Scoring and Ranking Results

Aptitude and ability tests are designed to assess your verbal, numerical, and logical reasoning performance. They consist of multiple-choice questions that are strictly timed and administered under exam conditions. They tend to be fairly short and a typical test might allow 30 minutes for 30 or so questions.

There are literally hundreds of proprietary aptitude and ability tests on the market, but the most common ones can be classified as follows:

Verbal Ability Tests - Include spelling and grammar, and the ability to understand analogies and follow detailed written instructions.

Numeric Ability Tests - Include basic arithmetic, number sequences, and simple mathematics. In more complex numerical critical reasoning questions, blocks of information are provided that require interpretation.

Abstract Reasoning Tests - Measure your ability to identify the underlying logic of a pattern and then determine the solution. They are deliberately designed so that the visual problem-solving strategy will work better than any other approach.

Spatial Ability Tests - Measure your ability to manipulate shapes in two dimensions or to visualize three-dimensional objects presented as two-dimensional pictures.

You may be asked to answer the questions either on paper or online. The advantage of online testing is that once the test is completed, an analysis of the results can be calculated straightaway. This means that the organization can continue with the selection process with the results 'in hand' rather than keep you waiting or send you home and call you back in at a later date. Another advantage is that you can take the test at a recruitment agency or even in your own home. Online testing is particularly suitable for initial screening as it is very cost-effective.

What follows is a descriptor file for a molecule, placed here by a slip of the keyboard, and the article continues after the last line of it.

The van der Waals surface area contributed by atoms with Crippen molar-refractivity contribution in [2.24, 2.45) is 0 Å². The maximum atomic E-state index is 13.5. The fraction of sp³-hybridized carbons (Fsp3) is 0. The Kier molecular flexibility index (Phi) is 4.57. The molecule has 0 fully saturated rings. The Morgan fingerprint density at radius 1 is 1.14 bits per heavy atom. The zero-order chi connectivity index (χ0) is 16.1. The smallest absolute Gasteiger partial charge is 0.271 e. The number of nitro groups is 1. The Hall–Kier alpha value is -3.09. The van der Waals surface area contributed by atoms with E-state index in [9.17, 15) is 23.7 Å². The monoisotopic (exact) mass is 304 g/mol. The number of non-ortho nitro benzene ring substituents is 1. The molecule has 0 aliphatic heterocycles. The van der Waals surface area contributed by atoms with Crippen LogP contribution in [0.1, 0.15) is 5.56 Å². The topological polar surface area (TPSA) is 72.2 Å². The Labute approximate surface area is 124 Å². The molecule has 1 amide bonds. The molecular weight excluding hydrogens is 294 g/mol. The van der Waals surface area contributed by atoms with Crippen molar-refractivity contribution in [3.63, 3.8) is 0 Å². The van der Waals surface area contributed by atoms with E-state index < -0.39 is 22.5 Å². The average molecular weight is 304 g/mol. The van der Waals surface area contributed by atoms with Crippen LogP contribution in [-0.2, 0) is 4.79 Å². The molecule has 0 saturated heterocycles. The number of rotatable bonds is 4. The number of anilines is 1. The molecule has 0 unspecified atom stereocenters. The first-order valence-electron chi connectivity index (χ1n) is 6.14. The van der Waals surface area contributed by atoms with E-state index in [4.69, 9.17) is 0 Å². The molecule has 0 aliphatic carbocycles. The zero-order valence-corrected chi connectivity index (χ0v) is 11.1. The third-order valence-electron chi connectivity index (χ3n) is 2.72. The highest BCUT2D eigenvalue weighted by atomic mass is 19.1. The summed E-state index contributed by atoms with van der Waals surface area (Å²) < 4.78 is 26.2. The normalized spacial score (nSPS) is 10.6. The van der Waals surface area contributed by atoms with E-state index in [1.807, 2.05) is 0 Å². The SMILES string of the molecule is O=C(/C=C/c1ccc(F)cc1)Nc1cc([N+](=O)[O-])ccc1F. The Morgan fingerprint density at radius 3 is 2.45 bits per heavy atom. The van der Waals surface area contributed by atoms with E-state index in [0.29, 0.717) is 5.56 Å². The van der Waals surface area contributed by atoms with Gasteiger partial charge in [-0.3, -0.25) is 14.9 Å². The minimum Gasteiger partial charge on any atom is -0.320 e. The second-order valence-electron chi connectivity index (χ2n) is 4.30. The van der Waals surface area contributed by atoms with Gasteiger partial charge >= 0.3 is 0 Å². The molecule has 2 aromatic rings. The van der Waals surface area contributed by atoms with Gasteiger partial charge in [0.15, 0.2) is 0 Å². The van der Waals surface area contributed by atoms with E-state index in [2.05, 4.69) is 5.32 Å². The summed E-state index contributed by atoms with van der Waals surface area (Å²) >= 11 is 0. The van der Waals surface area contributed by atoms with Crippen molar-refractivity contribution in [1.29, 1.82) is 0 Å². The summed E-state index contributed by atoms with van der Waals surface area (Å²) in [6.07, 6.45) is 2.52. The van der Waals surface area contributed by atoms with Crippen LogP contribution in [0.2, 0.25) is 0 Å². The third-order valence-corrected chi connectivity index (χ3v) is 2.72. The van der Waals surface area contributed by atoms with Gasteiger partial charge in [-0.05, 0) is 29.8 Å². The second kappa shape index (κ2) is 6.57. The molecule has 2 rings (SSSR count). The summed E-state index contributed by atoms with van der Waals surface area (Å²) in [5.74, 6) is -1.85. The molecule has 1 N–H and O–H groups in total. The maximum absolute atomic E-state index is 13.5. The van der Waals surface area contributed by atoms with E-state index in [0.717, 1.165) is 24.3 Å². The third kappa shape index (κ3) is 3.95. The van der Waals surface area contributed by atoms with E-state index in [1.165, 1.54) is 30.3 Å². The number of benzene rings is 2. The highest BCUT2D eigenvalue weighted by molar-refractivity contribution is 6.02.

Whichever type of test you are given, the questions are almost always presented in multiple-choice format and have definite correct and incorrect answers. As you proceed through the test, the questions may become more difficult and you will usually find that there are more questions than you can comfortably complete in the time allowed. Very few people manage to finish these tests and the object is simply to give as many correct answers as you can.

Scoring Management Ability Tests

There are three approaches organizations can adopt when making recruitment and employment decisions. They are:

1) Rank Ordering of Test Results
By simply accepting the highest-ranking scores the organization could take on candidates over-qualified for the position in times of high unemployment. Or in the opposite environment take on someone who is poorly qualified for the role even thought they got one of the highest scores of their group. Results from this approach must not be used in isolation if the organization wants to achieve a positive outcome.

2) Cut-off Scores
Organizations can go some way to protecting themselves by setting a minimum score for a role. Candidates who score below this will be rejected and those that greatly exceed it can be assessed to see if they are too high powered for the role.

3) Candidate Profiling
Using candidate profiling enables a profile of the 'ideal' person as well as a minimum test score to be used together in selecting candidates. Job specifications are usually used to produce the role profile map. Individuals' competencies will need to meet or surpass this profile to continue in the recruitment process.

Ideally, your score should then be compared with the results of a control group that has taken the tests in the past. This control group could consist of other graduates, current job-holders, or a sample of the population as a whole. Your reasoning skills can then be assessed in relation to this control group and judgments made about your ability. This does happen sometimes. Often however, your score is simply compared to the other candidates. After all, the control group is not applying for the job.

You may also be interested in:
Management Aptitude Tests | Verbal Ability and Reasoning Tests | Numerical Ability and Reasoning Tests | Abstract Reasoning Tests | Spatial Ability Tests | Scoring and Ranking Results.


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